I own two electric vehicles. Here’s what I learned about buying and driving EVs
Lower repair bills and the ability to charge vehicles cheaply at home are just two of the many ways EVs can keep your car costs in check.
By Liane Yvkoff, Financial IQ contributor
The way I see it, one of the best ways to save money on car costs is to stop buying gasoline. For the six years I owned my Subaru Outback, I spent anywhere between $30 and $55 each week on gas, depending on the state of the economy and whims of OPEC.
Once my family moved to a bigger home further away from schools and shopping centers, I knew I would be driving a lot more. So, I sold the Subaru and bought a plug-in hybrid (PHEV) and a fully electric vehicle (EV). Now, my trips to the gas station have dropped to once a month, if that.
As a writer who specializes in automobile coverage, I have an inherent interest in battery-powered vehicles—but I’m far from the only person embracing these fuel-efficient options. Adoption is small but quickly growing. EVs are expected to account for nearly 4% of new vehicle sales in, in 2020, according to automotive consultancy EVAdoption.
In fact, many auto industry analysts are signaling an end of the “ICE age.” Nearly all major manufacturers have announced plans to scale back drastically or outright halt the production of internal combustion engines (ICE). For instance, Volvo intends to phase out gasoline-powered passenger vehicles by 2030 and except for trucks, General Motors plans to do the same by 2035.
If buying an EV is something you’re considering, here are some things to keep in mind.
Prices are likely to come down
EV sales are gaining ground, but their relatively high sticker price keeps many people from opting in.
The average transaction price (ATP) of mainstream EVs such as the Chevrolet Bolt or Kia Niro EV was $39,010 for the first half of 2021, according to TrueCar.Kelley Blue Book reported in July that the ATP of the subcompact and slightly larger compact SUV or crossover segment reached $27,687 and $32,747 respectively.
It’s currently more expensive for a manufacturer to produce an electric car than a comparable gasoline-powered vehicle — with a good chunk of that cost going toward the battery. But because of decreasing battery expenses, some analysts anticipate it will cost the same to build an EV as an ICE-powered variant by 2024. This could make EVs more accessible to buyers.
The federal government offers up to $7,500 in tax credits to help make an EV purchase more affordable. And several states, cities and utility companies also provide their own incentives. For instance, some state and city programs include cash rebates, tax deductions, reduced registration fees, lower tolls or access to high-occupancy vehicle (HOV) lanes. When doing your research, be sure to read the fine print on any offers. Programs may have residency requirements, income caps and restrictions on which vehicles qualify.
On the charging station front, the federal government offers a tax credit of up to $1,000 for installation and 30% off a JuiceBox home charging station. Also, ask your utility company about any incentives they may offer, as well as for details on plans with low rates.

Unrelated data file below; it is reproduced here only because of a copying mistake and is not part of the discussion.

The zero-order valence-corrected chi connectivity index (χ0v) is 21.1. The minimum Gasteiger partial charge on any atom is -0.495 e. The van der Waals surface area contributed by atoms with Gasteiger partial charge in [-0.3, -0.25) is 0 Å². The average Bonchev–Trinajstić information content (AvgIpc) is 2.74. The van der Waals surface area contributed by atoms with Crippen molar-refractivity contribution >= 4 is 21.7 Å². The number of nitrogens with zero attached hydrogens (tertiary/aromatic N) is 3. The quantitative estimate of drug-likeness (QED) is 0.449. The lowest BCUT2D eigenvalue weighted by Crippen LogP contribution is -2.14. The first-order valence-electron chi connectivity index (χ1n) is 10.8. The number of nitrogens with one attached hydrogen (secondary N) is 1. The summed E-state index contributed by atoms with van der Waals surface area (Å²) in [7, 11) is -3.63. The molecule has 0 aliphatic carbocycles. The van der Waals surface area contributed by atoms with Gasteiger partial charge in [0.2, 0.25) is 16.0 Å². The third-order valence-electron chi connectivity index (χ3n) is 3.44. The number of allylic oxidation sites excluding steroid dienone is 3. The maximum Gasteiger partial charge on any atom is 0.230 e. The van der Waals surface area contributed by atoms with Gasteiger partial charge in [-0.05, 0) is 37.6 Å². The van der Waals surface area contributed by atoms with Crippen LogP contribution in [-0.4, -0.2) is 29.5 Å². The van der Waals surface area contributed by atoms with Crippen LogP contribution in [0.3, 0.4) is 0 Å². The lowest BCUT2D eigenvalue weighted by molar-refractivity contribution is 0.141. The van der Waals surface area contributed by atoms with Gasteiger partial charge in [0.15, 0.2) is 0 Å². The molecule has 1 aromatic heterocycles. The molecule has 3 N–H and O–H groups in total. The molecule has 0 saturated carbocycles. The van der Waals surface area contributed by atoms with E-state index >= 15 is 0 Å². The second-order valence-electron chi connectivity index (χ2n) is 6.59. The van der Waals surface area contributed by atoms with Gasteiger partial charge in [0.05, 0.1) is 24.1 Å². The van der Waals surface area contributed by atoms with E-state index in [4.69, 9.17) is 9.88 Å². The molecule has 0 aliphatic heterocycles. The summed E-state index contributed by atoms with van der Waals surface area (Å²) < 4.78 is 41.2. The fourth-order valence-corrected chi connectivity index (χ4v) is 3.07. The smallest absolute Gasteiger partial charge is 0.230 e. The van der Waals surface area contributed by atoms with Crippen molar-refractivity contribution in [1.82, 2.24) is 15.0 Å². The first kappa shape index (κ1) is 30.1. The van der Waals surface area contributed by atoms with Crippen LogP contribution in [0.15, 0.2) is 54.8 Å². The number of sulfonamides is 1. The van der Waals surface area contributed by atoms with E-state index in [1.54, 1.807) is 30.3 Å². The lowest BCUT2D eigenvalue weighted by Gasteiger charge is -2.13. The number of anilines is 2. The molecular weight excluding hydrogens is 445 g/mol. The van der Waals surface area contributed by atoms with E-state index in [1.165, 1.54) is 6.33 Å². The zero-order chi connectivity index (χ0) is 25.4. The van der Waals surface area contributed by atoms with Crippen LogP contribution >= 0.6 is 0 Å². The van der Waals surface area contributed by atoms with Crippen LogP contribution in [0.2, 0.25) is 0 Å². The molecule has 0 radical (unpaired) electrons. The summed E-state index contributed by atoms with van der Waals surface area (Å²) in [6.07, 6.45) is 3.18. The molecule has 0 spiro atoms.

You have charging choices
EV chargers come in different categories. When buying a vehicle, many people receive a Level 1, 110-volt cord or charger system, which can plug into most conventional household outlets. I opted to install a Level 2, 240-volt charger. It enables my vehicles to gain up to 25 miles of driving range per hour (RPH) of charging when electricity rates are at their lowest cost.
A 240-volt charger offers a faster charge, but don’t feel obligated to get one. Many drivers use a 110-volt charging cable and also charge their vehicles using public stations. Through an overnight charge, Level 1 charging can replenish to 60 miles a day in range, which is enough for most people on most days, says Chris Harto, senior policy analyst for Consumer Reports.
Costs to use public charging stations can vary from free to approximately $.50 a kilowatt, depending on the network and location. Some manufacturers also throw in charging perks when you make a purchase, such as Ford’s two-year complimentary access to the more than North American charging stations in its Blue Oval Charge Network. However, keep in mind that while access to public charging is growing, it is still largely underdeveloped outside of major metropolitan areas.
Save on repairs
Another reason to consider an EV: Consumers save on average 50% of repair and maintenance costs compared to ICE-equipped vehicles, according to Consumer Reports. This adds up to more than $6,000 in savings over the life of a vehicle. PHEVs offer similar benefits. “A plug-in hybrid only uses its gasoline engine 25% to 50% of the time, and that puts less wear and tear on the powertrain components,” says Harto.
Do your due diligence
More interested than ever in purchasing an EV? Be sure to give any vehicle a try before you buy. Take advantage of extended at-home test drives from several different manufacturers to make sure you find the right fit for your lifestyle and any commute.
At the same time, watch for changing legislation that could increase or change federal incentives for prospective EV buyers. This spring, lawmakers proposed new legislation that could increase federal EV incentives for some vehicles up to $12,500.
If you’re on the fence, remember that you don’t have to go all in. Most plug-in hybrids can power 50% to 75% of their driving using electricity, resulting in significant fuel savings and have a lower total cost of ownership than full battery-electric vehicles.
Interested in buying an electric vehicle, plug-in hybrid or traditional gas-powered vehicle? Here’s what to consider before you head to the car lot.